Borrowing from the past: Frank and Joe have their pilots’ licenses, although Frank hints they got their certification via ATAC. Frank and Joe start learning to fly in The Ghost at Skeleton Rock (#37) and get their licenses in The Mystery of the Chinese Junk (#39).
Frank and Joe are part of the swim team at Bayport High; Joe swims short sprints and relays, while Frank holds the school record in the 4x400 medley. The boys have been swimmers since the beginning but have never been described as part of the swim team; the closest, really, was in the revised Figure in Hiding (#16), where Frank and Joe were described as “expert surf riders.” (EDIT: In Revenge of the Desert Phantom (#84), Joe is the captain of the swim team and holds the “best time in the hundred-meter freestyle.” Not sure how I missed that.) Frank claims Joe is a black belt in aikido and “a pretty fair hand” at tae kwon do. These are newer disciplines for Joe, who has used judo, jujitsu, and karate numerous times (as well as boxing and wresting) to subdue crooks.
Just as in the old, old days, Aunt Trudy seems like a meddling biddy, acting as a drill sergeant for household chores and complaining about Girl Scouts.
Hip or not: I’m going to stop mentioning “bro” soon, but it still bothers me too much to let it go here, as Joe calls Frank “bro” as they’re about to be drowned in corn. This comes a half page after Frank travels to the ‘80s and uses “No duh” non-ironically. A suspect profile notes there’s “no cheese like bling-bling,” which makes me want to hurt someone very intensely and very personally.
Mission difficulty: Low. No undercover operations, no death threats (attempts, yes). Frank and Joe don’t even bother to hide their investigation this time. Actually, why this is an ATAC mission is beyond me; jewel robberies in Atlantic City — sorry, Ocean Grove, N.J. — is not exactly a youth-oriented crime. “Q.T.” — the director of ATAC — says Ocean Grove has increasingly attracted young people, but I’m not buying it.
Threat assessment isn’t exactly Frank and Joe’s strong suits. In the action scene that starts the book, Frank mentions he called the sheriff to set up a roadblock so the drug-smuggling farmer wouldn’t escape — “just in case we were walking into a deathtrap.” If I’m worried about walking into a deathtrap, I want the sheriff to rescue me. Avoiding being buried beneath several tons of corn is more important, I think, than catching some dimwit who allows random teenagers near his smuggling operation. He’ll turn up, probably telling some fast-food worker who catches his eye that he can score some dope, easy.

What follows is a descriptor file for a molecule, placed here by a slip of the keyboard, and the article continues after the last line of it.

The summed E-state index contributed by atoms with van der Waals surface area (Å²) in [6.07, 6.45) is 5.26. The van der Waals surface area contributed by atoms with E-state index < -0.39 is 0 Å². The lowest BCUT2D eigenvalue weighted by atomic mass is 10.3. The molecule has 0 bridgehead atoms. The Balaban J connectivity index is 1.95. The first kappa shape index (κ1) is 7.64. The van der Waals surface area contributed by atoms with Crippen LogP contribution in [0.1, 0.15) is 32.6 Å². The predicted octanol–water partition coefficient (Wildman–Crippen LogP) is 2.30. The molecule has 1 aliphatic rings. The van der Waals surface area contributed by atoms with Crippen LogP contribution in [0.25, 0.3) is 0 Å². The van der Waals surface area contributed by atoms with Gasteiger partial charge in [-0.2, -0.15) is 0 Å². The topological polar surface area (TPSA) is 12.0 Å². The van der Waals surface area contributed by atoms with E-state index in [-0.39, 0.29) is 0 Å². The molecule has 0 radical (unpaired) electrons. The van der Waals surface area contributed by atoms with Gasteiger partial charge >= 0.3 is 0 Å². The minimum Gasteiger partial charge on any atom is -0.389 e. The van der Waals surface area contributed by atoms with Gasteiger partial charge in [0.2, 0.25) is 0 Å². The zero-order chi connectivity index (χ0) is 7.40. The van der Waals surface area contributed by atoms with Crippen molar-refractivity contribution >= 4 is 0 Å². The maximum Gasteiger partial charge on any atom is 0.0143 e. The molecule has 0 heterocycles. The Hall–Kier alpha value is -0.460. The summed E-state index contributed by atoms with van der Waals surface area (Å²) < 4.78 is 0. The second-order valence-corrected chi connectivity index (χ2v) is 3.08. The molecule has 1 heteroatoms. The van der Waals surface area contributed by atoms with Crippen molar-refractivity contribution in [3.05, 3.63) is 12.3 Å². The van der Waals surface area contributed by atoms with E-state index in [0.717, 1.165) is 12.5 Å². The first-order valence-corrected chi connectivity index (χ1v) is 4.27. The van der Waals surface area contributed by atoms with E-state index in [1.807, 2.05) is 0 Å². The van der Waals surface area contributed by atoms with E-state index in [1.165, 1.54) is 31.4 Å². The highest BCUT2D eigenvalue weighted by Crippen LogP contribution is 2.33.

Frank and Joe also believe using a banner from an advertising plane as a parachute is a good idea. It is, to use a technical term, not. Frank and Joe should have been turned into sticky red Hardy jam after trying this one.
Once a cop: Fenton drives a Ford Crown Victoria, the most popular cop car in America.
Is making no sense a criminal trait? When Frank and Joe ask “Bump” Rankowski how he got his nickname, he points to his tricked-out private airplane and says, “She’s good for a bump or two!” Maybe it’s an embarrassing story, but I have a feeling Mr. Rankowski just doesn’t want to have to be the one who explains certain realities to Frank and Joe.
Language!: A Russian selling taffy in Ocean Grove says “boychick” is Russian for “boy.” It is not; it’s Yiddish. It’s an affectionate term for a boy or (less often) man. Another immigrant telling the boys, “You shut face, okay?” is much better.
That’s more like it!: Joe gets kicked in the eye by a cow, which somehow emasculates him, but when the chips are down, he shows he’s still got it: when a drowning girl is being menaced by a shark, he tells Frank to save the girl while he fends off the shark. It doesn’t matter that the shark turns out to be an overturned surfboard; that’s some Hardy courage and a damn sight better than being scared by coyotes.
Joe’s pick-up line of the book: After a woman saves them from drowning in the tide, she wants to know what the story is. Joe says, “How about we tell you all about it over lunch tomorrow?” She shoots him down because he has two black eyes, but it’s fairly smooth.
Opinions: Other than persistent references to ATAC and Frank and Joe lying to the Hardy womenfolk about what they’re doing, this is much like the digests that come before it in tone and plot. Unfortunately, it’s kinda boring. The villains’ plot is stupid, and Frank and Joe’s investigative technique consists of barging up to people and asking if they did it or who they think did it. Making Joe the plot’s butt-monkey doesn’t win any points either.
Putting Frank and Joe on the swim team does have a side affect — it amuses me to no end thinking Frank and Joe have to shave like swimmers do. Joe would probably be inordinately proud of this, while Frank would be mortified.
Grade: C. Just kinda dull, although at least Frank and Joe are allowed to work this case by themselves.